Better Tariff Structures and Policies are Driving the Growth of Solar Open Access

Uttar Pradesh, Tamil Nadu, and Maharashtra led the way in solar open access installations in Q3 2021


India installed 307 MW of open access solar capacity in the third quarter (Q3) of the calendar year (CY) 2021, registering a 47% increase compared to 209 MW installed in Q2 2021, according to Mercom’s India Solar Open Access Market Report Q3 2021.

There has been a consistent growth in solar open access capacity additions in most states. Uttar Pradesh led the way in capacity additions in Q3 2021 with 109 MW, accounting for 35% of the total capacity additions in the quarter. Tamil Nadu and Maharashtra rounded off the top three with 96 MW and 35 MW, respectively.

According to the report, Karnataka continued to be the leading state in terms of cumulative installations, accounting for 39% of the total solar open access installation as of September 2021. Tamil Nadu and Uttar Pradesh were the other states in the top three in terms of cumulative installations.

Developers believe that uniform regulations across the states and long-term policies without retroactive changes are necessary for the growth of open access in the country.

The growth of open access in Uttar Pradesh can be mainly attributed to the availability of land and proper infrastructure for the evacuation of power.

In Tamil Nadu and Maharashtra, large industries like manufacturing, textiles, cement plants, food processing units, and chemical industries contribute to the high demand for power. Electricity is a major contributor to operating costs, and industries find solar open access an ideal solution to reduce costs.

Last month, the Tamil Nadu Electricity Regulatory Commission issued draft amendments to the Tamil Nadu Electricity (Grid Connectivity and Intrastate Open Access) Regulations 2014. The amendments have been introduced to determine the order of priority for purchasing power from various sources under open access.

The report points out that stakeholders have proposed a multi-year tariff with a minimum control period of five years for the segment’s growth. `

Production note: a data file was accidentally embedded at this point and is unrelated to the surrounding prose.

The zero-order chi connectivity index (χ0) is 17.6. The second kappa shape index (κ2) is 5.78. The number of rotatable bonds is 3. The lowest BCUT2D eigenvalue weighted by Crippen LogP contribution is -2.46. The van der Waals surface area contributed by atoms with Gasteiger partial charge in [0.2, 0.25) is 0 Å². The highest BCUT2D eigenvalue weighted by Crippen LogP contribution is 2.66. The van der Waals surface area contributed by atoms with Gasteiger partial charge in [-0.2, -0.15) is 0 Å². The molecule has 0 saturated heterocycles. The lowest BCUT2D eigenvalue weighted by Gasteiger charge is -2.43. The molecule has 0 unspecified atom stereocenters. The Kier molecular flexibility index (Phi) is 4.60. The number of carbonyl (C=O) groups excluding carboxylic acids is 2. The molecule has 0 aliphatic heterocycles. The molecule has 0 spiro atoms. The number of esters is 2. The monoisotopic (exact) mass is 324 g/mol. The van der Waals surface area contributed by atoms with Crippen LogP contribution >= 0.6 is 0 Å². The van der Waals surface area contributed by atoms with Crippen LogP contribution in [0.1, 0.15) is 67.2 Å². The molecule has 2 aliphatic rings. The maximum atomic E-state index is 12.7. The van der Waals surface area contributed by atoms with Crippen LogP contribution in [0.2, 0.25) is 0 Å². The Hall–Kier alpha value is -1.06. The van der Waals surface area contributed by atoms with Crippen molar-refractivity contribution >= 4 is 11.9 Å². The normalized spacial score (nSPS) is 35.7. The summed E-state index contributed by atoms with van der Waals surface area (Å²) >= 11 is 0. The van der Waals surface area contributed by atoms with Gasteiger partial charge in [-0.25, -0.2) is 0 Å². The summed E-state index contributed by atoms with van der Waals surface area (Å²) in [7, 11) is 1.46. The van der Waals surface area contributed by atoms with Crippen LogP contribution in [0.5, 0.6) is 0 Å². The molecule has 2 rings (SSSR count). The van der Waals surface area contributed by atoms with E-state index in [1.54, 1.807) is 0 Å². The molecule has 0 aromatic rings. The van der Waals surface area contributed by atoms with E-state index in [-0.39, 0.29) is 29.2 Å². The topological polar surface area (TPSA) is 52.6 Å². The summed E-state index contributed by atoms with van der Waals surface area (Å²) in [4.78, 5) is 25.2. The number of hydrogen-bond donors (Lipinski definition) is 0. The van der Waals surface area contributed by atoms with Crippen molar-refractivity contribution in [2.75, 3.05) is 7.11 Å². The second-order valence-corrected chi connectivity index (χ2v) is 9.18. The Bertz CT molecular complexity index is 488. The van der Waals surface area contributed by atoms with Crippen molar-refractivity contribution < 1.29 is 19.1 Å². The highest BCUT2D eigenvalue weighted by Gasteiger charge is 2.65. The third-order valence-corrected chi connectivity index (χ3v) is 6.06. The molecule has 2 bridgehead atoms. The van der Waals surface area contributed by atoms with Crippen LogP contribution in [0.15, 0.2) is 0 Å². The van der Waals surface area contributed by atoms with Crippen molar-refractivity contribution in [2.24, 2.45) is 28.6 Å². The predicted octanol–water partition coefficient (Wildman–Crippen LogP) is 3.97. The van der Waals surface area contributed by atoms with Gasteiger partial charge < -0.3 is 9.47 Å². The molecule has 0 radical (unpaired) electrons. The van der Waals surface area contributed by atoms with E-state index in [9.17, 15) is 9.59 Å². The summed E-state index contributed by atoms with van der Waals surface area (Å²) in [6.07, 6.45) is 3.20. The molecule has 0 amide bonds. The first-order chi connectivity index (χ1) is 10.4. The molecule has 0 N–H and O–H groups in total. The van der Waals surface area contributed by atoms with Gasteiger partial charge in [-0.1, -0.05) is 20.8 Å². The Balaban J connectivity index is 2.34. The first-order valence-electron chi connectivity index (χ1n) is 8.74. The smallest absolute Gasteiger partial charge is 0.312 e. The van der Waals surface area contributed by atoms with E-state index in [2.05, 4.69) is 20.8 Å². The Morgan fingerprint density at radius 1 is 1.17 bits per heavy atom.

Maharashtra has a multi-year tariff structure that favors the developers and consumers by providing a long-term perspective.

Currently, there is an annual tariff structure in most states, including open access charges, i.e., cross-subsidy surcharges, wheeling charges, scheduling, and system operation charges that change every year, making long-term contracting and feasibility of projects in doubt.

Speaking to Mercom, a top executive from a leading open access developer, said, “In Tamil Nadu and Maharashtra, the HT industrial tariff is very high, and open access provides consumers benefit of lower rates and clean energy benefits. So, the high tariff is one of the main factors driving the growth of open access in these two states. In Tamil Nadu, grid availability was very low in the past, so the consumers moved from DISCOMs to group captive.”

“In Maharashtra, the multi-year tariff has also been responsible for the growth of the open access market, but not to a great extent. It is beneficial for long-term open access, as it gives the consumers a long-term perspective of the energy charges and fixed charges. Also, policies by the state governments in these states have been responsible for the growth. The presence of industrial consumers in Tamil Nadu and Maharashtra is also one of the factors. If we take the case of Maharashtra, it’s not that MSEDCL cannot provide power to industrial consumers. The fact remains that the cost of procuring power from the DISCOMs is high, and it is the main reason for consumers shifting to open access,” he added.

One of the driving factors for the growth of open access is that the commercial and industrial (C&I) segment is looking towards it as a viable alternative source for procuring power. This has led to the steady growth of open access installations in these states.

Another open access developer said, “Maharashtra is an old market, and all the policies are in place. Another factor is that the HT industrial charges are high, which has led to the growth of open access in the state. The multi-year tariff has also been responsible for the growth, but not greatly. It gives long-term visibility to assess the project’s viability. In Tamil Nadu, regulations related to energy banking and other aspects are clear. Earlier, in Tamil Nadu, the DISCOMs were not approving open access projects. But things have changed now, and projects are getting approvals, driving the growth. In Uttar Pradesh, the case is different, as old projects have been installed now, which has led to the rise in installations. But this trend will not continue as the market for open access in Uttar Pradesh is not that great. We will witness growth in Maharashtra and Tamil Nadu in the near future.”

Last August, the Ministry of Power issued the Draft Electricity (Promoting Renewable Energy Through Green Energy Open Access) Rules, 2021. The rules are applicable for the purchase and consumption of green energy. The entities covered under the rule are all consumers who have contracted demand or sanctioned load of 100 kW or more, except for captive consumption.

Mercom’s Solar Open Access Report also gives insights into the short-term transactions, such as the day-ahead market, bilateral contracts, real-time market, and the green-term ahead market within the open access space. As per the report, Uttar Pradesh sold the highest amount of power in the day-ahead market in Q2 2021, accounting for 13.9% of all power sold in the quarter.

Considering long-term open access, the report found Chhattisgarh, Odisha, and Gujarat, states with the lowest landed cost and attractive for long-term open access growth.

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